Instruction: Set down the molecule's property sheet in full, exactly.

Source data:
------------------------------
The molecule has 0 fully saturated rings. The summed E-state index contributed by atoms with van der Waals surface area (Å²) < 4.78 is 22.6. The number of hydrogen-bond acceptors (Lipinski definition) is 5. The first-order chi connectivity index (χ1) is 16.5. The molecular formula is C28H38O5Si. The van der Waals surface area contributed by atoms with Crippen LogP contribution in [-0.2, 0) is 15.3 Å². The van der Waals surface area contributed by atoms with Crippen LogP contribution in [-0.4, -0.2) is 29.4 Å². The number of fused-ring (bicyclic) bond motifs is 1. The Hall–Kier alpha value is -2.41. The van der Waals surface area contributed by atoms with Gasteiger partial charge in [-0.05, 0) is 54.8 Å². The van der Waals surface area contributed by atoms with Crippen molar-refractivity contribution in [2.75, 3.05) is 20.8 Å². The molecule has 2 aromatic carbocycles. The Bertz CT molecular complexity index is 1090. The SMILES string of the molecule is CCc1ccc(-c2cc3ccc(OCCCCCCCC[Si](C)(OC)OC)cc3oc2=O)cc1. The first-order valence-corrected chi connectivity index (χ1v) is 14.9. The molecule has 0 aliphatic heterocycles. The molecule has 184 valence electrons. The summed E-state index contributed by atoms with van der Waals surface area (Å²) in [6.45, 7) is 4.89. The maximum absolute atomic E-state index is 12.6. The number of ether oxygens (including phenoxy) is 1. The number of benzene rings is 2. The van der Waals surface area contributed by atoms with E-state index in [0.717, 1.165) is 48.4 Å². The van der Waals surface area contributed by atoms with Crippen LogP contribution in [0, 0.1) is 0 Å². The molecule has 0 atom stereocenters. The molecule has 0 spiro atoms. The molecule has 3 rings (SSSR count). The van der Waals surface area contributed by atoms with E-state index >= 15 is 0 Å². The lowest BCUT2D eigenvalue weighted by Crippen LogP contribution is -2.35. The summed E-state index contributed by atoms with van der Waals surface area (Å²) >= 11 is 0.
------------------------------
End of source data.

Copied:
The molecule has 0 fully saturated rings. The summed E-state index contributed by atoms with van der Waals surface area (Å²) < 4.78 is 22.6. The number of hydrogen-bond acceptors (Lipinski definition) is 5. The first-order chi connectivity index (χ1) is 16.5. The molecular formula is C28H38O5Si. The van der Waals surface area contributed by atoms with Crippen LogP contribution in [-0.2, 0) is 15.3 Å². The van der Waals surface area contributed by atoms with Crippen LogP contribution in [-0.4, -0.2) is 29.4 Å². The number of fused-ring (bicyclic) bond motifs is 1. The Hall–Kier alpha value is -2.41. The van der Waals surface area contributed by atoms with Gasteiger partial charge in [-0.05, 0) is 54.8 Å². The van der Waals surface area contributed by atoms with Crippen molar-refractivity contribution in [2.75, 3.05) is 20.8 Å². The molecule has 2 aromatic carbocycles. The Bertz CT molecular complexity index is 1090. The SMILES string of the molecule is CCc1ccc(-c2cc3ccc(OCCCCCCCC[Si](C)(OC)OC)cc3oc2=O)cc1. The first-order valence-corrected chi connectivity index (χ1v) is 14.9. The molecule has 0 aliphatic heterocycles. The molecule has 184 valence electrons. The summed E-state index contributed by atoms with van der Waals surface area (Å²) in [6.45, 7) is 4.89. The maximum absolute atomic E-state index is 12.6. The number of ether oxygens (including phenoxy) is 1. The number of benzene rings is 2. The van der Waals surface area contributed by atoms with E-state index in [0.717, 1.165) is 48.4 Å². The van der Waals surface area contributed by atoms with Crippen LogP contribution in [0, 0.1) is 0 Å². The molecule has 0 atom stereocenters. The molecule has 0 spiro atoms. The molecule has 3 rings (SSSR count). The van der Waals surface area contributed by atoms with E-state index >= 15 is 0 Å². The lowest BCUT2D eigenvalue weighted by Crippen LogP contribution is -2.35. The summed E-state index contributed by atoms with van der Waals surface area (Å²) >= 11 is 0.